This post is also available in Dutch.
October 10th was World Mental Health Day, an initiative that began in 1992 to raise awareness of mental health issues and fight social stigma surrounding the topic. Lots of research has shown that work conditions can have a negative impact on workers’ mental health. Recent years have seen an increase in attention for mental health issues in the workplace, and academia is no exception. In fact, the figures suggest that university researchers in general, and graduate students in particular, are more prone to experience mental health problems.
Mental health issues prevalent in academia
The prevalence of mental health disorders and symptoms among academics is so high that this year saw the first International Conference on the Mental Health & Wellbeing of Postgraduate Researchers, which quickly sold out. There’s even talk of a “mental health crisis” in academia, and there’s evidence to suggest that it’s not just talk: several studies done in Australia and the UK reported prevalence rates for mental health problems among academics between 32 and 53%, particularly depression and anxiety.
Some studies have found that these rates are even higher in younger academics. A recent study that surveyed more than 2,000 PhD and Master’s students from 26 countries revealed that graduate students were more than six times as likely to suffer from anxiety and depression compared to the general population. Of those who completed the survey, 41% scored as having moderate to severe anxiety and 39% as having moderate to severe depression, compared to 6% of the general population, in both cases.
A little closer to home, another study assessed 3,659 PhD students at Flemish universities, as well as other higher education students, highly educated employees, and people from the general population with a higher education, for comparison. The results revealed that 32% of PhDs were at risk (?4 symptoms) of having or developing a common psychiatric disorder (mainly depression), while 51% reported experiencing at least 2 symptoms of mental health problems, which is usually an indicator of psychological distress. This was about twice as many as for the other groups, as can be seen in the table below. Similar figures have emerged from reports from Dutch universities in Amsterdam, Leiden, and Groningen, and the Max Planck Society’s annual survey found that two out of three PhDs indicated at least one of seven possible symptoms of stress linked to burnout (e.g., back pain, chronic fatigue, sleeplessness).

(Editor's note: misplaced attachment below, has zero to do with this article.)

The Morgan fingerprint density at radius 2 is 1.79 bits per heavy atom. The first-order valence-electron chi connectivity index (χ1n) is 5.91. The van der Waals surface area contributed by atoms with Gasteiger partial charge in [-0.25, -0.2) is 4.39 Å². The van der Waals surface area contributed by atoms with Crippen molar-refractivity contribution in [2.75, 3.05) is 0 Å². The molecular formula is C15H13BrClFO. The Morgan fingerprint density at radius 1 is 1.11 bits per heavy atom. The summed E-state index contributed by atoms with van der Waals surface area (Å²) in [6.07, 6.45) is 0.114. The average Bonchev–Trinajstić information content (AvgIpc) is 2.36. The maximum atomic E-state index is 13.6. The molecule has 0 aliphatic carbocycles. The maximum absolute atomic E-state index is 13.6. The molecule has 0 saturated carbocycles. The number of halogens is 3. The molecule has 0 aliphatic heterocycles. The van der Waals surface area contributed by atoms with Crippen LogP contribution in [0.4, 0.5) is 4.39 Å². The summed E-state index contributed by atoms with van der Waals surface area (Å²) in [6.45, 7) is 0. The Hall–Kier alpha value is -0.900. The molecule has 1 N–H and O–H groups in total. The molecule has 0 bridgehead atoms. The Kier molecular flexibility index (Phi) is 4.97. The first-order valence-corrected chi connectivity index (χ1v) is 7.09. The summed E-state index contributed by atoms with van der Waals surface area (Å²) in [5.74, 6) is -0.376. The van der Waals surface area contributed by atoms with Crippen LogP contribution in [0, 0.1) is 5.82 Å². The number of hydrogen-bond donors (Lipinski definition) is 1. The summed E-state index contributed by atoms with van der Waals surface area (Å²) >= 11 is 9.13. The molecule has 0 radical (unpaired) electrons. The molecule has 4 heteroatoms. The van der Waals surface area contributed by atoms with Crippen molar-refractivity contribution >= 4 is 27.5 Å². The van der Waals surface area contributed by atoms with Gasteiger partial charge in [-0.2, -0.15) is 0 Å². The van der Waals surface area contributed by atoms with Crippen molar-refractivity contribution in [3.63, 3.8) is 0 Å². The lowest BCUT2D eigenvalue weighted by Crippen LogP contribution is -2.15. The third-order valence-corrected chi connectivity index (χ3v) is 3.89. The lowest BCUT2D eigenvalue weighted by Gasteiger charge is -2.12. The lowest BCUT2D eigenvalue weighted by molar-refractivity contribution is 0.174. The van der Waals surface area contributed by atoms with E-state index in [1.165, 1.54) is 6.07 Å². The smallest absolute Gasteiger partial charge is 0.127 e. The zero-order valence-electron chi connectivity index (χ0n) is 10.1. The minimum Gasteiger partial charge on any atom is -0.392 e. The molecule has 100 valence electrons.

Prevalence of common mental health issues in Belgian and Dutch PhD students and comparison groups
Mental health issues measured by the General Health Questionnaire. N=sample size.
Table adapted from Levecque et al. (2017), van der Weijden et al. (2017), and van Rooij et al. (2019).
An inhospitable environment
More research needs to be done before we can understand what’s causing the high prevalence of mental health issues in academia. It could be, for example, that people who are prone to mental health problems like depression and anxiety tend to choose research careers. However, there is evidence of a link between the presence of symptoms and certain aspects of the work and organizational context of academia, including: high workload demands, insufficient funding and resources, job insecurity, lack of social support, insufficient recognition and rewards, and high work-life interference (lack of balance).
For PhDs in particular, work-life balance, high job demands, low job control*, and the quality of the relationship with the supervisor and how inspirational their leadership is have been found to be most associated with mental health issues. Furthermore, studies highlight a “culture of busyness,” where overworking is valued, and fear of stigma or professional risk which prevents many academics from actually seeking help. What’s more, a study done in the US with faculty who self-identified as having mental-health histories found that nearly 70% had no or little familiarity with the resources available to them.
In a competitive environment that values overworking, academics may be reluctant to seek help for fear of stigma and professional consequences.
Photo by Anthony Tran via Unsplash (license).
A ray of hope
The situation may look grim but the fact that more attention is being given to mental health issues in academia, and in general, is a good sign. In the US, a large research project is even underway to evaluate mental-health resources and support available for graduate students. Other proposed steps are mental health and emotional wellness training to help faculty and graduate students, and give them the tools to provide support to others; a change in the institute-wide culture to promote wellness; and anonymous surveys to assess mental health which can be used to offer counseling. For graduate students, additional focus is on providing healthy examples, establishing work-life balance and improving the relationship with the supervisor, given the important role it has been found to play in PhD mental health and satisfaction with the PhD in general. Suggestions have also been made for more higher level policy changes. Finally, it’s interesting to note that, despite the high rate of mental health concerns, surveys have found that most PhDs still love their jobs.
If you’re an employee at Radboud University or Radboudumc and would like more information about their services, you can contact the Occupational Health & Safety and Environmental Service (AMD).
*Job control is defined as decision authority and skill discretion (the levels of skills needed and the ability to decide which ones to employ).
This blog was originally written in English.
Author: Mónica Wagner
Buddy: João Guimarães
Editor: Christienne Gonzales Damatac
Translator: Felix Klaasen
Editor translation: Floortje Bouwkamp
Top photo by Thought Catalog via Unsplash (license).